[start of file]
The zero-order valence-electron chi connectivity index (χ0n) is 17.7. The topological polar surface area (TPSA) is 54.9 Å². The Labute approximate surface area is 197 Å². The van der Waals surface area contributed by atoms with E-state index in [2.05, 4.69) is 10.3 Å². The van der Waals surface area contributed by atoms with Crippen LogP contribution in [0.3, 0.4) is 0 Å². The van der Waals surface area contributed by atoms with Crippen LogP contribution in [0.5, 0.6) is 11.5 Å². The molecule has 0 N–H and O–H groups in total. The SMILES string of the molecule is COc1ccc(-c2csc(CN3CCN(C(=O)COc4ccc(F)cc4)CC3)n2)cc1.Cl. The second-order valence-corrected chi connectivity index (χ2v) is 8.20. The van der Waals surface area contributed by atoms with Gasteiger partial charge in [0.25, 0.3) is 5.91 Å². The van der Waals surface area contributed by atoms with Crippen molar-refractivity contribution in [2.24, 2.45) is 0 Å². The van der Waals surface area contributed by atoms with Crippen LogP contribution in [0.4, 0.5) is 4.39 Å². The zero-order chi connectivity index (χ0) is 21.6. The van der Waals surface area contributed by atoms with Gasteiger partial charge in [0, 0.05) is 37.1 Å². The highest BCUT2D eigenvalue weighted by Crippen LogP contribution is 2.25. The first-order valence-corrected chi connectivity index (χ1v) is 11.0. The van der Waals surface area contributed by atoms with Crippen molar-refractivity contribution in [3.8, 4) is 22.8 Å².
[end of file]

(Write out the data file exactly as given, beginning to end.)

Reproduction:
The zero-order valence-electron chi connectivity index (χ0n) is 17.7. The topological polar surface area (TPSA) is 54.9 Å². The Labute approximate surface area is 197 Å². The van der Waals surface area contributed by atoms with E-state index in [2.05, 4.69) is 10.3 Å². The van der Waals surface area contributed by atoms with Crippen LogP contribution in [0.3, 0.4) is 0 Å². The van der Waals surface area contributed by atoms with Crippen LogP contribution in [0.5, 0.6) is 11.5 Å². The molecule has 0 N–H and O–H groups in total. The SMILES string of the molecule is COc1ccc(-c2csc(CN3CCN(C(=O)COc4ccc(F)cc4)CC3)n2)cc1.Cl. The second-order valence-corrected chi connectivity index (χ2v) is 8.20. The van der Waals surface area contributed by atoms with Gasteiger partial charge in [0.25, 0.3) is 5.91 Å². The van der Waals surface area contributed by atoms with Crippen molar-refractivity contribution in [2.24, 2.45) is 0 Å². The van der Waals surface area contributed by atoms with Crippen LogP contribution in [0.4, 0.5) is 4.39 Å². The zero-order chi connectivity index (χ0) is 21.6. The van der Waals surface area contributed by atoms with Gasteiger partial charge in [0, 0.05) is 37.1 Å². The highest BCUT2D eigenvalue weighted by Crippen LogP contribution is 2.25. The first-order valence-corrected chi connectivity index (χ1v) is 11.0. The van der Waals surface area contributed by atoms with Crippen molar-refractivity contribution in [3.8, 4) is 22.8 Å².